In Example 1.4 of his book Invariants of Homology 3-Spheres, Saveliev noted that twist knots $K_n$ of type $(2n+2)_1$ are all hyperbolic. Here, $K_1$ is the figure-eight knot $4_1$ and $K_2$ is the stevedore knot $6_1$, see the following figure

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Actually, this seems a well-known fact to experts but I couldn't find an explicit reference. Is there an easy way to see this?

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    $\begingroup$ Check out Neumann-Reid’s Arithmetic of 3-manifolds. They classify the hyperbolic Dehn fillings on one component of the whitehead link, which includes all the twist knots. math.columbia.edu/~neumann/preprints/nrarith.pdf $\endgroup$ – Ian Agol Jul 5 '20 at 15:42
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    $\begingroup$ @Maxim: what is your preferred way to "see" a manifold as hyperbolic? On the passive side you could argue the manifold isn't Seifert-fibred and has no incompressible tori. On the more active side you could construct the hyperbolic structure by hand. Viewing them as fillings of the Whitehead link, as Ian suggests, gets you started down that road as the Whitehead link has a triangulation you can use. $\endgroup$ – Ryan Budney Jul 5 '20 at 21:11
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    $\begingroup$ Not exactly what you're after, but this fantastic paper, math.columbia.edu/~jb/new-twist.pdf, by Joan Birman and Ilya Kofman studies twisted torus knots, and iterated twistings of torus knots. They could not determine hyperbolicity, but they did manage to give an algorithm, and its complexity, to decide if twisting gives a torus knot or not. So from there you could, as Ryan Budney suggests, proceed to rule out incompressible tori. The fact that they couldn't determine hyperbolicity perhaps suggests there isn't an easy way to see hyperbolicity for general twist knots. $\endgroup$ – guest Jul 5 '20 at 22:22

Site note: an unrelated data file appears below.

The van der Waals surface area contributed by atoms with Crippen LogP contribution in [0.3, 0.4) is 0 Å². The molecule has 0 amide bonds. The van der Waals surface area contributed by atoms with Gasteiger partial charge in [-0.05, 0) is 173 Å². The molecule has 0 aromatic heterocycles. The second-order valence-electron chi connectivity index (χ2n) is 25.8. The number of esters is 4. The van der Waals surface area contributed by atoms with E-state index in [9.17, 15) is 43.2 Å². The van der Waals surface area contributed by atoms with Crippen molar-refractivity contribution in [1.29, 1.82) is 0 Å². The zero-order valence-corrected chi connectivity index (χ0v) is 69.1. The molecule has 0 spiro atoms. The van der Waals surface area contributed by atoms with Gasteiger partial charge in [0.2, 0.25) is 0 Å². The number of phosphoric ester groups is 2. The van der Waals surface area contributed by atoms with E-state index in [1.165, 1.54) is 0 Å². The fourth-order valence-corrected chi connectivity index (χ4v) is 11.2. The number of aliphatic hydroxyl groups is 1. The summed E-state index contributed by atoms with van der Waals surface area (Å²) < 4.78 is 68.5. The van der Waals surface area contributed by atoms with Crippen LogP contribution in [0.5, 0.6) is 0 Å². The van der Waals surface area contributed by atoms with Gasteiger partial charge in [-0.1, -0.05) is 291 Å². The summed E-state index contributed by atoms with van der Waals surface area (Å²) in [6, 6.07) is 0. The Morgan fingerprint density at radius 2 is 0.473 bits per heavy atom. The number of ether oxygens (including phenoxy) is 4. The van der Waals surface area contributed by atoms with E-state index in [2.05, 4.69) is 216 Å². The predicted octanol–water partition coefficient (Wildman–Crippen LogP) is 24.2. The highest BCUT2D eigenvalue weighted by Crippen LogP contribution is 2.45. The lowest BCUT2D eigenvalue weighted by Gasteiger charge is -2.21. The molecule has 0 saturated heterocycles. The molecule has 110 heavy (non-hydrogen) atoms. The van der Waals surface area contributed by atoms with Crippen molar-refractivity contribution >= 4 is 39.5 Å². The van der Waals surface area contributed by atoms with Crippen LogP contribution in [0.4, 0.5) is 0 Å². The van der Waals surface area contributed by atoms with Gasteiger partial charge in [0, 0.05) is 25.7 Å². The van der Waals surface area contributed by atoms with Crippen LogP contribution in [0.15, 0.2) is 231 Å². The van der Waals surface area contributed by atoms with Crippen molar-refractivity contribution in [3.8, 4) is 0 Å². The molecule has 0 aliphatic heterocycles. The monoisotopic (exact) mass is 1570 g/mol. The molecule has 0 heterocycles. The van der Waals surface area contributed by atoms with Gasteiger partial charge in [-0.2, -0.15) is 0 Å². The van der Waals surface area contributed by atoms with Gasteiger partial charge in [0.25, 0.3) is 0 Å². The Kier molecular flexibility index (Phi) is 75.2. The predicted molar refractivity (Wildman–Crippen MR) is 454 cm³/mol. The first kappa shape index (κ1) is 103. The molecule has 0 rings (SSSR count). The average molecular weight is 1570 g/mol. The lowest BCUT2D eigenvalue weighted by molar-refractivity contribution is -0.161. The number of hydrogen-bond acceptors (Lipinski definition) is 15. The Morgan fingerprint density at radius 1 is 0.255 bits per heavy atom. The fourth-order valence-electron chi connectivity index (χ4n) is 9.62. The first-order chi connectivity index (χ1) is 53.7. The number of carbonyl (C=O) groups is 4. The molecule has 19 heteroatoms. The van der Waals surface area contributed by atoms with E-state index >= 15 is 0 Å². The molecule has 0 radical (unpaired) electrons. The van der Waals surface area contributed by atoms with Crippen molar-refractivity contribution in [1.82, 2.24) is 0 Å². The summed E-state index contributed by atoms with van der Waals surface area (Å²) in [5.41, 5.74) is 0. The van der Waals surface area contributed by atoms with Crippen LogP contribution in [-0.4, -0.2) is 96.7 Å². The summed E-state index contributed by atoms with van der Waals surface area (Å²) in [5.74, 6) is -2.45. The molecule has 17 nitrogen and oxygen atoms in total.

• $\begingroup$ Thanks all for the great comments. Actually, I'm interested in constructing the hyperbolic structure by hand. See for example pg. 17 in math.csi.cuny.edu/~abhijit/talks/knot-geometry-h.pdf It was done by the figure-eight knot. I just thought that it seems to be generalized to all twist knots. $\endgroup$ – user160180 Jul 6 '20 at 8:15

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